US 3778522 A
Description (OCR text may contain errors)
Dec. 11, 1973 STROMMER 3,778,522
METHOD OF TEXTURIZING PROTEIN .Filed July 25, 1971 GASEOUS SOURCE I N VEN TOR. PALMER K. STROMMER United States Patent 3,778,522 METHOD OF TEXTURIZING PROTEIN Palmer K. Strommer, Osseo, Minn., assignor to General Mills, Inc. Filed July 23, 1971, Ser. No. 165,564 Int. Cl. A23j 3/00 US. Cl. 426-511 Claims ABSTRACT OF THE DISCLOSURE A method for producing a bland textured protein product. The method includes the steps of mixing untextured protein material and water to form an untextured protein dough which is then extruded through a screw extruder into a flowing stream of hot, pressurized vapor such as steam or air.
The present invention relates to a method for treating food products and more particularly to a method for producing a bland textured protein product.
In recent years substantial effort has been directed toward treating untextured protein materials including vegetable protein material so as to provide such materials with texture and other characteristics commonly found in animal meat products. The vegetable protein materials are primarily soybean meal and flour; however, various other vegetable protein meals and flours may be used, typically, such materials as peanut, cottonseed, sesame seed and brewer flakes. Other protein materials that have been used include casein. It is generally preferred to use protein concentrates of such materials including at least about 50% protein by weight.
Various types of methods and apparatus have been used in the past to texturize the vegetable protein material. For example, solubilized soy protein has been extruded into an acid bath thereby forming texturized fibers. Recently it was discovered that particulate vegetable protein material may be texturized by propelling masses of closely spaced particulate material in a confined path through an area having an elevated gaseous pressure and then removing the masses to a zone of lower pressure.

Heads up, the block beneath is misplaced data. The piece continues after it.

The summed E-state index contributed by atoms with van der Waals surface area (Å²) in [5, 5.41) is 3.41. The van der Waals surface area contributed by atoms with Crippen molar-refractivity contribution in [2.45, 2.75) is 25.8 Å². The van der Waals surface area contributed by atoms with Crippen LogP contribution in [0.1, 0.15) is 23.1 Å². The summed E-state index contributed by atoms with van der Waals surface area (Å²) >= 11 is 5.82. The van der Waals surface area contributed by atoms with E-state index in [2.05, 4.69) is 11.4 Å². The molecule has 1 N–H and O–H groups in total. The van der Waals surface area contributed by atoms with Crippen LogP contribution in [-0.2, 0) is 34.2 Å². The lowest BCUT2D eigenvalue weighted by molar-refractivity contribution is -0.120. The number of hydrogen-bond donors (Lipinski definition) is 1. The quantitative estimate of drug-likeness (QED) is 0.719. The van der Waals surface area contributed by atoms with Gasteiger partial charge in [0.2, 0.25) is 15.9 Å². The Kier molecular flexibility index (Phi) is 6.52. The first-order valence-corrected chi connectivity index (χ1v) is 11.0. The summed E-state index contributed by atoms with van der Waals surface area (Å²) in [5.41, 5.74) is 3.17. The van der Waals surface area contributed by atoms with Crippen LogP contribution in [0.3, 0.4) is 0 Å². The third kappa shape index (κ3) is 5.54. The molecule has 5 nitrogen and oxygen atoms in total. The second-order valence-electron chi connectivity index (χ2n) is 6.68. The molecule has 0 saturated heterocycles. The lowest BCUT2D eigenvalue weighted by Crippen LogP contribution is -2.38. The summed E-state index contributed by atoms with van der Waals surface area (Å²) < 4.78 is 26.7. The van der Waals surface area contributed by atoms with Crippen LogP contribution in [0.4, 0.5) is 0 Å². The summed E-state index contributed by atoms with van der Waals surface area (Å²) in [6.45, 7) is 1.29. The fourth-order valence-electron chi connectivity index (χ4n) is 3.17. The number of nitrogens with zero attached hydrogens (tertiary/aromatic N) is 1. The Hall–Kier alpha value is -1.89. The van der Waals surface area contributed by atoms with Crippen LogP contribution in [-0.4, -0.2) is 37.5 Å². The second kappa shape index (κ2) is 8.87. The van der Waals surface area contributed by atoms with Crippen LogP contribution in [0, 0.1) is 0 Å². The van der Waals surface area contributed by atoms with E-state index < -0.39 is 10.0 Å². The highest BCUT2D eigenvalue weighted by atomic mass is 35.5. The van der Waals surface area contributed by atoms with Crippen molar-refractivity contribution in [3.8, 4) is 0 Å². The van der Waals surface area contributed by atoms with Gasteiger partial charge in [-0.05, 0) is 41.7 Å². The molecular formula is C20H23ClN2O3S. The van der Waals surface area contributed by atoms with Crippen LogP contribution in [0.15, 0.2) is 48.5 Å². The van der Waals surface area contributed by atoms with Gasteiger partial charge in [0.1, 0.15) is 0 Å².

The present invention relates to a continuous texturizing process in which a rope of untextured protein dough is extruded into a moving stream of hot, pressurized gas. The rope may be cut into segments or pieces just prior to or at the time of the doughs entrance into the stream of gas. The segments are carried in the stream to a zone of lower pressure such as atmospheric pressure. The segments or pieces of dough are textured and expanded. The term texturizing as used herein will refer to the process of changing the discrete portions or particles of protein into continuous phase protein and expanding or pulling the protein material.
Apparatus suitable for carrying out the present invention is shown in the drawing.
The apparatus 10 which may be used for carrying out the present invention, includes a texturizing tube 11, a gas source (preferably steam) 12, an extruder 13 and a cutter -14. The tube 11 may be constructed from steel pipe 17. A steel pipe having an internal diameter of 1% inches was used in Examples I-VI. The tube 11 has a rear wall 18 which may be secured in place such as by welding. The tube 11 has a nozzle or restricted area 19 at the forward end thereof which permits maintenance of an elevated pressure in tube -11 during operation. The nozzle used in the following examples had an opening of V2 inch. The tube 11 has a transversely extending connecting pipe 22 which is secured to pipe 17 such as by welding. The connecting pipe 22 communicates with an opening 24 in pipe 17. The connecting pipe 22 further includes a 3,778,522 Patented Dec. 11, 1973 flange 23 for securing the extruder 13 to the tube 11. The tube 11 has an opening 25 for purposes hereinafter described.
The gaseous source 12 may be a boiler that is capable of producing a steam pressure sufiicient for texturization. Alternatively, any apparatus may be used which is suitable for providing hot gas such as steam, air, carbon dioxide and nitrogen gas at a temperature and pressure suflicient to texturize the protein. The gaseous source 12 is connected to tube 11 by line 27.